Sinek states, “Leaders are not responsible for the results; leaders are responsible for the people who are responsible for the results.” An infinite-minded leader in any industry knows it is important to nurture trusting teams and a healthy environment, which create a community of employees that believe in their leaders, even when they make mistakes or take unexpected turns. Trust is built over time when leaders put people before profits and act in a way that lives up to those words.
In his book, Sinek explains that a world-famous trapeze artist would never attempt a brand new, death-defying act for the first time without a net. In the same way, we cannot find the courage to lead without the help of others. Those who believe what we believe are our net. To demonstrate the courage to lead, a fundamental idea must be understood—hard decisions are never made by great women or great men, they are done by great teams, great partnerships, and great people who decided to stand together with deep trust and common cause.
THINK POINT #3: Use Existential Flexibility and Worthy Rivals
In the infinite game of business, there is no winner, and therefore being the best is a “fool’s errand,” since there can be multiple players who do well at the same time. Instead of viewing competitors as those who must be beat, a worthy rival can reveal to us where we can make improvements. Having a worthy rival provides leaders humility, agility, and a single point of focus for strategies to be developed and resources to be allocated. Where an organization once fought primarily for the good of others and for the good of the cause, without a worthy rival, organizations are more likely to fight primarily for the good of themselves. Additionally, worthy rivals are the best way to improve and adapt before it’s too late.
Adapting can sometimes be an extreme disruption to a business model or strategic course in order to more effectively advance a just cause, otherwise known as an existential flex. Early in his career, Steve Jobs decided to flex and change Apple’s business model with the development of the MacIntosh. He decided this after encountering new emerging technology that could turn the organization on its head. Jobs stated, “Better we blow it up than someone else.” He invested in the company and developed the first user-friendly computer, which became the standard for Apple’s competitors. A look at worthy rivals gives an infinite-minded leader a sense of infinite vision and the need for strategic shifts—even extreme ones. The motivation for an infinite-minded player to flex is always to advance the just cause of the organization. With a community of trusting employees also dedicated to the cause, it is clear to them why the flex was made, and passion for the cause is only reignited.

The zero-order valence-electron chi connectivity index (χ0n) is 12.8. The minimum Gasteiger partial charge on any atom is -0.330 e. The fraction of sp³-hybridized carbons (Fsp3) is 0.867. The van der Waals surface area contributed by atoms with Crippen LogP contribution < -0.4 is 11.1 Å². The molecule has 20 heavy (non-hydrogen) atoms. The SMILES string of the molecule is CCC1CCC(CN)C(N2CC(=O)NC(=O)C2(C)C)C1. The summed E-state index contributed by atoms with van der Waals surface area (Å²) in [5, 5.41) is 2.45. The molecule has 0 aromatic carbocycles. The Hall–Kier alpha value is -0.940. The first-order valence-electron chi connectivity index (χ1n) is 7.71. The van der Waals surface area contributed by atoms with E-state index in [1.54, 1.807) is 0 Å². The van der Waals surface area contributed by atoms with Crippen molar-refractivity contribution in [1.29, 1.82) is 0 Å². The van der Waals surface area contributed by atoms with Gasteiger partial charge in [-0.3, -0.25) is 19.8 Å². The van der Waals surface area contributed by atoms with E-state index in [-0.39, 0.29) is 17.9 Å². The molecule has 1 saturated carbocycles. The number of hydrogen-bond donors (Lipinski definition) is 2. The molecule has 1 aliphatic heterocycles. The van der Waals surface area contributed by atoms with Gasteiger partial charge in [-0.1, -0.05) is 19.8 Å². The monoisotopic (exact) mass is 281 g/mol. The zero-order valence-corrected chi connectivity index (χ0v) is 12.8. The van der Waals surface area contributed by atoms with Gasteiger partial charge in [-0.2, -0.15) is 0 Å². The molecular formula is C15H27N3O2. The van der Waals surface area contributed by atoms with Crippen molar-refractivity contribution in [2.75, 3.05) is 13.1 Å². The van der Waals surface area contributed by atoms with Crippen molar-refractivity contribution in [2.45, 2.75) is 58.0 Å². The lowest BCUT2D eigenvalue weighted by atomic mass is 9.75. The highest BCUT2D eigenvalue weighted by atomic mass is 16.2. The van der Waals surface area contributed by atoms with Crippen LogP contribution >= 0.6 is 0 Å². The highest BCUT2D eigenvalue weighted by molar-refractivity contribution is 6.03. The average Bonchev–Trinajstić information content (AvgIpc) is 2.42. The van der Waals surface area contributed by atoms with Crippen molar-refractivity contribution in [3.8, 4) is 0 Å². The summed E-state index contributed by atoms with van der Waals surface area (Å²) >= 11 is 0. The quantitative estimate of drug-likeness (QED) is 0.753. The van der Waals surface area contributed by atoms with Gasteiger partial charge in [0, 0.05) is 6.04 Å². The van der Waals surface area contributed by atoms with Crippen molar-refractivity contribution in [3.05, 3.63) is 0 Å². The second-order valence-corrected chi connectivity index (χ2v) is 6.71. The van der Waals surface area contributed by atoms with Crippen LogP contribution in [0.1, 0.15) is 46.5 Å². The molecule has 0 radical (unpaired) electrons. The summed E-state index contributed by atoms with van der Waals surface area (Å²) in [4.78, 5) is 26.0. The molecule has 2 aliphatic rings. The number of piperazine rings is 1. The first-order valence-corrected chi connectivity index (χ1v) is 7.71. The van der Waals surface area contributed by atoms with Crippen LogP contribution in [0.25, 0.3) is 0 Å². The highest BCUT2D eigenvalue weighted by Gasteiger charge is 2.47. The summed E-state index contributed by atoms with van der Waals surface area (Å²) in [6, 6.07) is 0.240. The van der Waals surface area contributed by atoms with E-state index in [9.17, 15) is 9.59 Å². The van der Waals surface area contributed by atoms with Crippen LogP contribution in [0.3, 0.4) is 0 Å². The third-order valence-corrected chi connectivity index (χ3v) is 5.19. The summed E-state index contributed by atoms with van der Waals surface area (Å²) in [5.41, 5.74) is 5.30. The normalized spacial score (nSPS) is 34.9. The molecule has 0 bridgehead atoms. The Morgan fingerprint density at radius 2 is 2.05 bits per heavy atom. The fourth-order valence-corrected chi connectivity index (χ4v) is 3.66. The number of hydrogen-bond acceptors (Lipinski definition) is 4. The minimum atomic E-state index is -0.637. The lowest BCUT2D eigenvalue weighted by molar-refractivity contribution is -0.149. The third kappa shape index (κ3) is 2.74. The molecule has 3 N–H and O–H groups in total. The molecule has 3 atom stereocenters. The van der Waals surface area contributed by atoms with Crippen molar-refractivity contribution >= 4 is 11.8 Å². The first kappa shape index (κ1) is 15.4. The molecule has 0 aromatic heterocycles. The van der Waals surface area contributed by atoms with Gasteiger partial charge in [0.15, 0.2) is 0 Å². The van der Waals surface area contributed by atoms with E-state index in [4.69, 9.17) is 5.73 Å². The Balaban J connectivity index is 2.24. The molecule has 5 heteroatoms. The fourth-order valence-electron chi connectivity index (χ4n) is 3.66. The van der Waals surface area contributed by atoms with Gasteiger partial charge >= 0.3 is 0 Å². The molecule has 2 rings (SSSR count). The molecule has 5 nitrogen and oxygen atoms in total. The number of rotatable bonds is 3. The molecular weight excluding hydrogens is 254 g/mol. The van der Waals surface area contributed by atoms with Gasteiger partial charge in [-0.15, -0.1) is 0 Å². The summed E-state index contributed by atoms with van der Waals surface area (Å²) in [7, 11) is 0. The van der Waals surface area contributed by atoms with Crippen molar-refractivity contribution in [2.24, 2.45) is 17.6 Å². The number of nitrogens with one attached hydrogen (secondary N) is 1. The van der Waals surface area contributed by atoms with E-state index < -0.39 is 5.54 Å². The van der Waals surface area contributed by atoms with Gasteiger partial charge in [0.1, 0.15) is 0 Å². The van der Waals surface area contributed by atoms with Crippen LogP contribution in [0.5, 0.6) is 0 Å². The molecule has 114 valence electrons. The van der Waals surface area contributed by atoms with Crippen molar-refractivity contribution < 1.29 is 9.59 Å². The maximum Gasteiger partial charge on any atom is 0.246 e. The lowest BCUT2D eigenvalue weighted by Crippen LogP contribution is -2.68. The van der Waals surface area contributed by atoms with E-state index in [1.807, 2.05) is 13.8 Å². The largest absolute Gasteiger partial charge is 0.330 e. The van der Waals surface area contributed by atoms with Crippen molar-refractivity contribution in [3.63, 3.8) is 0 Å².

In the world of real estate and business overall, rules aren’t set, players aren’t always clear, and there isn’t a “winner.” The only way to succeed in the infinite game is to perpetuate the business far beyond your time. Leaders must rethink decisions that only affect the short-term success of a company and, instead, be guided by a just cause and make decisions for the longevity of the company. In real estate, this means putting your people above profits, establishing a trusting environment, becoming self-aware through your rivals, and having the courage to flex when necessary for the cause. As you shift to an infinite mindset, it’s key to remember:
- We don’t get to choose whether a particular game is finite or infinite;
- We do get to choose whether or not we want to join the game;
- Should we choose to join the game, we can choose whether we want to play with a finite or an infinite mindset.
Sinek ends his novel with a question: “We only get one choice in the Infinite Game of life. What will you choose?”
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Sinek, Simon (2019), The Infinite Game, Penguin Random House, LLC.
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About the Author
Maria Morales Menendez, MBA
Maria Morales Menendez earned her Bachelor of Science in Biosystems Engineering from the University of Kentucky and her MBA with a Healthcare concentration from Baylor University. Maria currently serves as an Administrative Fellow at Tenet Healthcare’s Palm Beach Group and Delray Medical Center.